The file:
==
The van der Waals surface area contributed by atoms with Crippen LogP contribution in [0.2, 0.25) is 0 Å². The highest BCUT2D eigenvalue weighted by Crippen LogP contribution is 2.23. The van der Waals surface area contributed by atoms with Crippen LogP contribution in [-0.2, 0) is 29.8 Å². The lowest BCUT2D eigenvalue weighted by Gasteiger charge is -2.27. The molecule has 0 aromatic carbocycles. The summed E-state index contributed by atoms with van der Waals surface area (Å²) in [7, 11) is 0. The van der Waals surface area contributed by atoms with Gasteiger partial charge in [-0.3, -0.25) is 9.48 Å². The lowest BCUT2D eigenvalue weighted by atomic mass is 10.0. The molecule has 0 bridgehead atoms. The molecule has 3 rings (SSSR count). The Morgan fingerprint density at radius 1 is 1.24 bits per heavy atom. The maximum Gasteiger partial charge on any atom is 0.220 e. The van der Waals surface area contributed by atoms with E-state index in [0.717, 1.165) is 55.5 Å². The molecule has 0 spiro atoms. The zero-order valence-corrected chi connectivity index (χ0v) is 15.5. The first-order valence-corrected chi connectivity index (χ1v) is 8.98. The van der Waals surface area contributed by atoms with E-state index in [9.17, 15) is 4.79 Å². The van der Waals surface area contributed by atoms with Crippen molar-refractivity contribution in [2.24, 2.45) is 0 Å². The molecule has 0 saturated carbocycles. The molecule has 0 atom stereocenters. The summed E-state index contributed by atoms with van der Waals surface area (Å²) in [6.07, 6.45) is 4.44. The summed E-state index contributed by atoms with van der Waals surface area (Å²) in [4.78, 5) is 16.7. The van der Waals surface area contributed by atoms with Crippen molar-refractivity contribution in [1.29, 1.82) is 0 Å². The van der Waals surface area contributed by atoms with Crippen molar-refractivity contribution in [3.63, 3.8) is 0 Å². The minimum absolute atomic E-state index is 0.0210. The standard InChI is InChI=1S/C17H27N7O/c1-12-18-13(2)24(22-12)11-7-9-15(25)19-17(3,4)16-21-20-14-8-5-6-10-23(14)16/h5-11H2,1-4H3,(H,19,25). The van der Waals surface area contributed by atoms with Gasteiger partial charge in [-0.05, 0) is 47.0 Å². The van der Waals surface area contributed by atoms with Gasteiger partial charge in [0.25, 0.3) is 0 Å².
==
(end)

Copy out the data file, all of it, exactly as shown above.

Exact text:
The van der Waals surface area contributed by atoms with Crippen LogP contribution in [0.2, 0.25) is 0 Å². The highest BCUT2D eigenvalue weighted by Crippen LogP contribution is 2.23. The van der Waals surface area contributed by atoms with Crippen LogP contribution in [-0.2, 0) is 29.8 Å². The lowest BCUT2D eigenvalue weighted by Gasteiger charge is -2.27. The molecule has 0 aromatic carbocycles. The summed E-state index contributed by atoms with van der Waals surface area (Å²) in [7, 11) is 0. The van der Waals surface area contributed by atoms with Gasteiger partial charge in [-0.3, -0.25) is 9.48 Å². The lowest BCUT2D eigenvalue weighted by atomic mass is 10.0. The molecule has 0 bridgehead atoms. The molecule has 3 rings (SSSR count). The Morgan fingerprint density at radius 1 is 1.24 bits per heavy atom. The maximum Gasteiger partial charge on any atom is 0.220 e. The van der Waals surface area contributed by atoms with E-state index in [0.717, 1.165) is 55.5 Å². The molecule has 0 spiro atoms. The zero-order valence-corrected chi connectivity index (χ0v) is 15.5. The first-order valence-corrected chi connectivity index (χ1v) is 8.98. The van der Waals surface area contributed by atoms with E-state index in [9.17, 15) is 4.79 Å². The van der Waals surface area contributed by atoms with Crippen molar-refractivity contribution in [2.24, 2.45) is 0 Å². The molecule has 0 saturated carbocycles. The molecule has 0 atom stereocenters. The summed E-state index contributed by atoms with van der Waals surface area (Å²) in [6.07, 6.45) is 4.44. The summed E-state index contributed by atoms with van der Waals surface area (Å²) in [4.78, 5) is 16.7. The van der Waals surface area contributed by atoms with Crippen molar-refractivity contribution in [1.29, 1.82) is 0 Å². The van der Waals surface area contributed by atoms with Crippen molar-refractivity contribution in [3.63, 3.8) is 0 Å². The minimum absolute atomic E-state index is 0.0210. The standard InChI is InChI=1S/C17H27N7O/c1-12-18-13(2)24(22-12)11-7-9-15(25)19-17(3,4)16-21-20-14-8-5-6-10-23(14)16/h5-11H2,1-4H3,(H,19,25). The van der Waals surface area contributed by atoms with Gasteiger partial charge in [-0.05, 0) is 47.0 Å². The van der Waals surface area contributed by atoms with Gasteiger partial charge in [0.25, 0.3) is 0 Å².